Waterproof Clothes

Another technology barrier falls by the wayside as textile and materials science researchers perfect an ultra-hydrophobic spray. No more getting your clothes wet in a downpour.

From the Guardian:

I hate being rained on. I especially hate it when it’s cold. You’d have thought that with all our 21st-century Google-Glass exploring-Mars engineering marvellousness, we would have made more progress on the problem of rain. But no. The umbrella is a few thousand years old and is nowhere near an optimal solution, especially in blustery windy weather. Wet-weather clothing works if you wear it, but most people don’t because it looks so awful.

From a materials-science perspective, the best solution for the British weather would be an invisible waterproof coating that you can spray on the clothes you actually do want to wear. Excitingly such materials have now been invented; they borrow tricks from nature, and they may yet get us singing in the rain.

Traditional waterproofing involves materials that are hydrophobic – in other words molecules that repel water. Waxes and other oily materials fall into this category because of the way they share their electrons at an atomic scale. Water molecules are polar, which means they have plus and minus charged ends. Waxes and oils prefer their electrons more equally distributed and so find it hard to conform to the polarity of water, and in the stand-off they repel each other. Hence oil and water don’t mix. This hydrophobic behaviour is bad for vinaigrettes but good for waterproofing.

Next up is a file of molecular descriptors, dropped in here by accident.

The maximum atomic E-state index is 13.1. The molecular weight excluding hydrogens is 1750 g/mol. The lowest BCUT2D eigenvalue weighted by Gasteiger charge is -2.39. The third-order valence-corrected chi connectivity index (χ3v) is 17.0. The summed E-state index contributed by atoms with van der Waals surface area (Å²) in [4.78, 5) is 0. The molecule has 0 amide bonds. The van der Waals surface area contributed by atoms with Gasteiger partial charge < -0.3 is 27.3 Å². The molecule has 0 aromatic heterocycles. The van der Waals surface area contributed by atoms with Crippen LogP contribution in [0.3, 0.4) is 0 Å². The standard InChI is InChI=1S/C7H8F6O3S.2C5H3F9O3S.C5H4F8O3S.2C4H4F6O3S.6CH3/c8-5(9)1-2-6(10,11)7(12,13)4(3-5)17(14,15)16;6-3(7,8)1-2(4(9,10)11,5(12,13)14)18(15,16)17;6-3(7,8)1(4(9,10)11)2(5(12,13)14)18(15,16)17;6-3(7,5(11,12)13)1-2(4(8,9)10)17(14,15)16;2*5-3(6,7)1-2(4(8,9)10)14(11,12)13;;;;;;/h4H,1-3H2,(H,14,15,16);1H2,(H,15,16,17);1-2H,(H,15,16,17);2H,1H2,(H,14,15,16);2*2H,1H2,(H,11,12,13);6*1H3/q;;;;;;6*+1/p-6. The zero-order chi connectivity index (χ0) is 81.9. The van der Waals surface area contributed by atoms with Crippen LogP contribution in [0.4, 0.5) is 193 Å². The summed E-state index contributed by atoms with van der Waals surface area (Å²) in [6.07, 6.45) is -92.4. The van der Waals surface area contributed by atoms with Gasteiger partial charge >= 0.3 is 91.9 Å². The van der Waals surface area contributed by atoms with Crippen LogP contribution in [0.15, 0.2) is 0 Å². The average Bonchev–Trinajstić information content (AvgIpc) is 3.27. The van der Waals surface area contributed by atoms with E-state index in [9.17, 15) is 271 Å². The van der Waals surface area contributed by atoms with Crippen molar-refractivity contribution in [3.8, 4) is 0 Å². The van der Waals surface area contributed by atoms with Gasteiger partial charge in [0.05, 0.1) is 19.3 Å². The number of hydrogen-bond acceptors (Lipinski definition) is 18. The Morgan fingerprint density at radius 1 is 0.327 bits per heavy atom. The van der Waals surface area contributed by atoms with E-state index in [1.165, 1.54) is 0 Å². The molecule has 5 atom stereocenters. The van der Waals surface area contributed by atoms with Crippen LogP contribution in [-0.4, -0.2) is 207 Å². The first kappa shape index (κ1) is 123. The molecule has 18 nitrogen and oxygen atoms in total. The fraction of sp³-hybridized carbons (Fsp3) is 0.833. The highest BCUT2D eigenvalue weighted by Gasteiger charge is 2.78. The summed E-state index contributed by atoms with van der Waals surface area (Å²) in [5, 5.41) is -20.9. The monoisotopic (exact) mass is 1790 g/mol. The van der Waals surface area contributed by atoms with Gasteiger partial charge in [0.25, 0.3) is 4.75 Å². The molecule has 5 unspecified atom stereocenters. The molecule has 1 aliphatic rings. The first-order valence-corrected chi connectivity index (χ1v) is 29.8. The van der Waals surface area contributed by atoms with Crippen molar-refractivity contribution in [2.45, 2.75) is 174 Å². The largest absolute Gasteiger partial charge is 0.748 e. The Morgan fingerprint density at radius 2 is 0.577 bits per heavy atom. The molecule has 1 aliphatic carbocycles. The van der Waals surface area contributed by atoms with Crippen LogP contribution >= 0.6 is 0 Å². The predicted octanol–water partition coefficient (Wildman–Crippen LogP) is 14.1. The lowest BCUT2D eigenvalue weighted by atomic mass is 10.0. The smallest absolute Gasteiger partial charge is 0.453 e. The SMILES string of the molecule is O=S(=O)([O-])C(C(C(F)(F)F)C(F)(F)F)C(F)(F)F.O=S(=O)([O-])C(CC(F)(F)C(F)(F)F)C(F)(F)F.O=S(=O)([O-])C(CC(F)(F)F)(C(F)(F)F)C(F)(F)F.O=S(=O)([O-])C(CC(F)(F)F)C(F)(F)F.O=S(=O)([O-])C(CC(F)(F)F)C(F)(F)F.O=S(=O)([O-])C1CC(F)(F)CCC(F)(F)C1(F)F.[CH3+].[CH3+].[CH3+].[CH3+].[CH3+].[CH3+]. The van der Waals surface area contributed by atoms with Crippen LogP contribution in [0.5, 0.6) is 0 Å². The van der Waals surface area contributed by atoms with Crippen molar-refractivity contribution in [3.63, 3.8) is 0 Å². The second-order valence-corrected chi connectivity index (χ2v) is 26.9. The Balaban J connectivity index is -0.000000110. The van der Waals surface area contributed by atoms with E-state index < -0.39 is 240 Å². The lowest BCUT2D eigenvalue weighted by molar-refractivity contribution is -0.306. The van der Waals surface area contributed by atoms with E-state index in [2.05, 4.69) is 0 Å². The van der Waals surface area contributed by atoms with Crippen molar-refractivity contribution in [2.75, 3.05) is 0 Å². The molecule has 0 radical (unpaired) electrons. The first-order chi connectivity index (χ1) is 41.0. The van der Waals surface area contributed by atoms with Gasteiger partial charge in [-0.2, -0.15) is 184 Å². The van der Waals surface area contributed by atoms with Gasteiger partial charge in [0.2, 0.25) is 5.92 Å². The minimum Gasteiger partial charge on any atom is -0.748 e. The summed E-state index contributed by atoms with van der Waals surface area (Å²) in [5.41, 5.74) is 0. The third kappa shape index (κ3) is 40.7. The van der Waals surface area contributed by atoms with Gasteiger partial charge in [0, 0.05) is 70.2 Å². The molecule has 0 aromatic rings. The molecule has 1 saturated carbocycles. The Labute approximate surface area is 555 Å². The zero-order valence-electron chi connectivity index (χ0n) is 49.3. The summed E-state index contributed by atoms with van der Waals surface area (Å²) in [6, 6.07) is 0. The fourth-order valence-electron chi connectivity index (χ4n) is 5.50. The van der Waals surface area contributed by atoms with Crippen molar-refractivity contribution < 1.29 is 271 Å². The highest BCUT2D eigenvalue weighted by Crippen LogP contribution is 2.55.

Nature uses this trick too but is much better at it. Go into a garden during a rain shower and have a look at how many leaves repel water so effectively that water droplets sit like jewels glistening on their surface. Lotus leaves have long been known to have this superhydrophobic property, but no one knew why until electron microscopes revealed something very odd about the surface of the lotus leaf. There is a waxy material there, yes, but it is arranged on the surface in the form of billions of tiny microscopic bumps. When a drop of water sits on a hydrophobic surface it tries to minimise its area of contact, because it wants to minimise its interaction with the non-polar waxy material.

The bumps on the lotus leaf drastically increase this area of waxiness, forcing the droplet to sit up precariously on the tips of the bumps. In this, the Cassie-Baxter state, the droplet becomes very mobile and quickly slides off the leaf. So by manipulating just the bumpiness of its surface, lotus leaves are far better at repelling water.

The mobility of the droplets has another effect. By zooming around the surface of the leaf rather than sticking, the droplets of water collect small particles of dust, hoovering them up. This cleaning mechanism of these superhydrophobic surfaces is called the lotus effect.

Superhydrophobic surfaces have been synthesised and studied in labs for decades, but it is only recently that commercial versions have been produced. Now there are quite a few coming on to the market (eg neverwet.com), and they are impressive – when water is poured on to these surfaces it behaves like mercury and bounces off.

The trick, as with the lotus leaf, is to create a microscale patterned non-polar surface. The fact that these sophisticated surfaces can be sprayed out of a can is a triumph of nanotechnology. As with the lotus leaf these coatings not only keep things dry, they also keep them clean, since a lot of what constitutes dirt arrives on your clothes as splashes of liquid that subsequently dry leaving a residue. If the droplets of bolognese sauce, curry or mud don’t stick but bounce off, then they won’t leave a stain.

There are many other applications for these coatings, such as reducing the window cleaning bills on skyscrapers; keeping paint clean on cars; making sofas immune to red wine; and in its key role as waterproofer extraordinaire, keeping your mobile phone safe when it is dropped down the loo.

Read the entire article here.